Corporate Media Sanitizes Legacy of George H. W. Bush Presidency

Interview with Arun Gupta, independent investigative journalist and author, conducted by Scott Harris

When George Herbert Walker Bush died on Nov. 30, the nation’s corporate media recounted a predictably sanitized version of the 41st president’s public life. Bush, who served as a Navy pilot during World War II, a Texas congressman, U.N. ambassador, CIA director and vice president under Ronald Reagan, was largely uncritically portrayed as a patriot who dedicated his life to public service, and sacrificed his own personal and political ambition for the promotion of democracy abroad and the good of the nation.
During his time in office, Bush invaded Panama in order to overthrow its government; sent U.S. troops to drive Iraq out of Kuwait; presided over U.S. policy during the fall of the Soviet Union; allied himself with death squads and corrupt, repressive governments in Central America and pardoned Reagan administration officials convicted of crimes in the Iran-Contra affair.  After the end of the first Persian Gulf War, the elder Bush took credit for eliminating the “Vietnam Syndrome,” the American public’s aversion to launching new military adventures abroad.
Between The Lines’ Scott Harris spoke with Arun Gupta, an author and independent investigative journalist who has written for dozens of publications and was a founding editor of New York’s Indypendent newspaper and news site.  Here, Gupta examines the darker side of the late President Bush’s record in office that he maintains set the stage for some of the most controversial policies of current U.S. President Donald Trump.

ARUN GUPTA: George Bush was “Trump before Trump.” The reason he’s “Trump before Trump” is because he was an architect, or one of the architects of the world that that led to Trump. He was in the Reagan administration, where you have this systematic neoliberal assault on the working class, on the poor, on cities, on African Americans, and this is where you really start to get the runaway income inequality. I don’t remember the exact figures, but you know like in 1980, the differential between the CEO and an average worker was something like 20 to 30 to one, right – of like a Fortune 500 company. Now it’s something like 600 to 1. You know, but Bush wasn’t there primarily on the domestic end, even though he went along with everything. He was much more interested in foreign policy, international relations.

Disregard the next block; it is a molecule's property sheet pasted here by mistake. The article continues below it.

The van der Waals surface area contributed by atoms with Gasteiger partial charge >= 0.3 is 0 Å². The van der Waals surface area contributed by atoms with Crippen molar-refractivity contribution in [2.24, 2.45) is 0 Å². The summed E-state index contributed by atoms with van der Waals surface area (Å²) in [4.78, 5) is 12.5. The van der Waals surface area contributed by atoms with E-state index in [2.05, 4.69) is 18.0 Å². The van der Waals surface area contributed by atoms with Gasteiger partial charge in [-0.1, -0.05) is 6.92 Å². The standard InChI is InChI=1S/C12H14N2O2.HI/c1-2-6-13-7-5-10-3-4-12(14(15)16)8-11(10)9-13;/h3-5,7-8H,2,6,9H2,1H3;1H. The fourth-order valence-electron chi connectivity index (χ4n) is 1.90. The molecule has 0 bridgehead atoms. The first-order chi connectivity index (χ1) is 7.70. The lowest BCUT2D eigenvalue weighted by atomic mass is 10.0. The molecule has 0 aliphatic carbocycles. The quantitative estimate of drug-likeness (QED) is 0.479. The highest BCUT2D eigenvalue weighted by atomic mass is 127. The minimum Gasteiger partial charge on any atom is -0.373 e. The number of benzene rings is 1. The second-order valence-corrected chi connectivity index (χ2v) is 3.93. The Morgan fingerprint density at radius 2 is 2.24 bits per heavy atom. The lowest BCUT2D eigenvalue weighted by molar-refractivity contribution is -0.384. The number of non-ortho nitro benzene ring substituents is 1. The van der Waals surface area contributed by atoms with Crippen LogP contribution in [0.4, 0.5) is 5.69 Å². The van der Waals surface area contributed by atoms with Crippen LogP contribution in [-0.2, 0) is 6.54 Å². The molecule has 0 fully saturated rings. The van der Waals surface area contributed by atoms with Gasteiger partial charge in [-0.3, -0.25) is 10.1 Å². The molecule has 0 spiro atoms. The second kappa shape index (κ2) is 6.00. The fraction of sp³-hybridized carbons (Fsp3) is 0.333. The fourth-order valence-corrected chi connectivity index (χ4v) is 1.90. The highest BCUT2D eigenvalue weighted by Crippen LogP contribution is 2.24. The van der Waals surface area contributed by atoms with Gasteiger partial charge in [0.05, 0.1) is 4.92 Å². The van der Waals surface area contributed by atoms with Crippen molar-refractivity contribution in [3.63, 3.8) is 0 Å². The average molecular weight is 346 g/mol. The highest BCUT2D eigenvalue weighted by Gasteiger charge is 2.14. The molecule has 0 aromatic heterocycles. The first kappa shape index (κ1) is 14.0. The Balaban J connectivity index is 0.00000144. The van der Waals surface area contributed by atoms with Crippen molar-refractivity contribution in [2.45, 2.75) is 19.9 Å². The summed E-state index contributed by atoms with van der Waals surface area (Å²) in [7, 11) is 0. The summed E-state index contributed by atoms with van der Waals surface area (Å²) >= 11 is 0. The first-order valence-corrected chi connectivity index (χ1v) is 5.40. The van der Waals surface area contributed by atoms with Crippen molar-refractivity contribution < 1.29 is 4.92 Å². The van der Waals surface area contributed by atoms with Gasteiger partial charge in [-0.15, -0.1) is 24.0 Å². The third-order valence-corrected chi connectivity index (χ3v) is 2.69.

And really what he did during his time in office, and it’s this long historical arc, right? We shouldn’t understand George Herbert Walker Bush so much as a person. I think that that’s a problem that the media had – this individualism, you know, as part of neoliberalism, right? Just focusing on the person, but as someone who represents as an embedded in all these institutions, and so his historical life arch is only about one in the shadows in terms of the intelligence community, the CIA. And it really comes to fruition in the 1980s. And he creates, he helps to create it. In fact, I think he is the primary architect along with William Casey, the CIA chief, of this world of dictatorships, a death squads, torture and, and drug dealing that just ends up exploding into all these dirty wars that really metastasize after September 11, 2001, under his son. And it creates one, both the secret government that’s involved in all these machinations around the world and creates a lot of cynicism in the American public as well. And to a large degree, that’s what Donald Trump fed off of.

BETWEEN THE LINES: The Iran Contra scandal was a huge failure in terms of bringing people to justice who violated the law and all sort of morality in the dirty wars in Central America during the early and mid-1980s in places like El Salvador, Nicaragua, Guatemala and Honduras. Just mention a bit about George H.W. Bush’s a role in the Iran Contra scandal.

ARUN GUPTA: A lot of these dirty wars were conducted right out of George Bush’s office in conjunction with the CIA Director Casey, and they were run by veterans of the Phoenix Program. That’s why these connections are important and they continue into the Iraq war and occupation, where you find veterans of the dirty war in Central America, specifically El Salvador.

So, there were all these investigations. There was a special counsel. There was all this evidence of cover up. All these documents were shredded before the attorney general at the time, Edwin Meese, bothered to secure Oliver North’s office. They violated all sorts of congressional laws, the Arms Export Control Act, like sending arms to Iran illegally they violated the Boland Amendment, which prohibited any direct or indirect military aid by basically any government, military or intelligence service to the Contra, so they violated all these acts.

And Walsh is closing in on Bush when in 1992, a Christmas Eve, just a few weeks before he was going to leave office, because Clinton was elected in November, Bush pardons six key figures, including the Defense Secretary Caspar Weinberger more because he had been convicted because he was almost certainly going to be called as a witness during Weinberger’s trial. The trial was set to begin in 12 days and Walsh was on the verge of criminally charging George Bush senior himself. So this is what I mean. That George Bush was Trump before Trump. Everything you think Trump may have done, Bush actually did. He violated all these laws. He engaged in this massive coverup. He trashed the rule of law and the Constitution and so you know all this praise just being heaped on him – it’s just a giant attempt to bury all these skeletons.

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